Everyone knew this wasn’t an ordinary season. From the players to the coaches, they could feel it throughout the summer, they could see it in their schedule and they watched it come into fruition as they were ranked preseason No. 1 for the first time in school history.
When the Spartans tip off on Tuesday night, it will add to the unordinary season as they open up against No. 2 Kentucky in the Champions Classic at “The Mecca of Basketball”: Madison Square Garden.
Madison Square Garden has been home to some of the biggest games in basketball history. Because it’s in New York, it has sat centerstage since it has opened. All of the greats have played at The Garden at one point or another, and now the 2019 Spartans will get a chance to leave their mark.
The game has been on everyone’s mind. Playing at Madison Square Garden is something that even Head Coach Tom Izzo doesn’t take lightly. He believes it will be good for the team and for the experience.
“There’s just something about getting ready for this, where you can talk about it all summer. Everybody knows that, not only are you playing Kentucky, not only is it one against two, whether either one of us are there right now. But maybe more importantly for the kids, go to New York, play in Madison Square Garden where everybody says is the Mecca of Basketball,” Izzo said.
Even Michigan State’s leaders can’t help but have a nervous excitement to take the same court that so many players before them have shined on.
“When you think of basketball, the history of basketball and all the greats, they’ve all played there at one point. No matter if it’s Carmelo, LeBron, you name it, they’ve played at The Garden,” senior guard Cassius Winston said.
“To play in a place like that, at such a high level, a lot of people don’t get that opportunity. So you try to embrace it, you try to enjoy every moment of it.”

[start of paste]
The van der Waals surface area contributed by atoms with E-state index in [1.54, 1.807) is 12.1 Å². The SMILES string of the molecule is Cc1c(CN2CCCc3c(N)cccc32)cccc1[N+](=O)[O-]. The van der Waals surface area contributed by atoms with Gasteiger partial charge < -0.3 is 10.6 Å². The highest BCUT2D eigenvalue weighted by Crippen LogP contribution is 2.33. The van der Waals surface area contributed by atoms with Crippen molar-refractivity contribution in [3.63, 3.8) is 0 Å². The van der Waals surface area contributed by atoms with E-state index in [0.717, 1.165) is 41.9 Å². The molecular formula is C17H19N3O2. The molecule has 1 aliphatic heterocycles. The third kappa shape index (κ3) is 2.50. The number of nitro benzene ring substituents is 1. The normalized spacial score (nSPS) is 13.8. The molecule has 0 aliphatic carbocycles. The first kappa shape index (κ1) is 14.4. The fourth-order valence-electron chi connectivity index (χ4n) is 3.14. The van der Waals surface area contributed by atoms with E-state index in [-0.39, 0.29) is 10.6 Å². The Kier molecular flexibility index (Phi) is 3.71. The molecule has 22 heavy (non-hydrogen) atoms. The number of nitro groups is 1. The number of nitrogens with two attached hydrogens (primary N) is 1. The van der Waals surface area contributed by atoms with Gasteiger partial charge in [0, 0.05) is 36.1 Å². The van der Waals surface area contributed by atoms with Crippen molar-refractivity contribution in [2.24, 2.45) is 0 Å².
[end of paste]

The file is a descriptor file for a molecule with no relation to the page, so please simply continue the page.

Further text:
For some Spartans, this will be their first game ever. For others, like junior forward Xavier Tillman, they have experienced it before. Even looking back on it, the Spartans’ stars still can’t believe they have gotten the opportunity to play at Madison Square Garden.
“Playing at the Mecca of Basketball, you don’t really realize it when you're in it, but when you get to say that you played there, it’s unbelievable. The arena, it feels smaller when you're on the court, but when you just look at the stadium and seats, it’s a lot bigger,” Tillman said.
Tillman believes his team is ready to get after it, even the younger guys, regardless of where they play. He doesn’t think the nerves will overcome them while they get an opportunity to play at The Garden.
“I think they will be fine, only because we’ve been practicing against each other for so long that I think they're just ready to see somebody else. … I think they will all just be excited to see somebody new,” Tillman said.
While Tillman may think the team will hold up fine, part of Izzo hopes they are nervous. He hopes they don’t take the moment for granted and appreciate the opportunity they are getting.
“You know what, I hope I get in there and their eyes pop. I really do. … I had to tell them yesterday, this is a privilege, this is an experience, this is a memory of a lifetime,” Izzo said.
“I hope they are nervous. I really do, and I hope they are excited. That’s the privilege you get of playing a schedule like this.”
Regardless of the outcome on basketball’s biggest stage, win or loss, the players still know to keep perspective. They have their entire season ahead of them. While they are going to embrace the moment, they want to continue to get better and play their best basketball in March.
“We just got to embrace the moment. This is a huge opportunity to play against the best team in the country, to play on the biggest stage. Those are the moments that you dream of when you think about playing college basketball. That’s what you watch on TV, those games on ESPN,” Winston said.
“At the same time you gotta remember that you want to play your best basketball at the end of the year. That’s what you’re working towards, that’s the whole goal. So, no matter what happens, you want to play great, you want to do those things and if not, then you gotta figure out what you can learn from it and how you can carry that over into the next game.”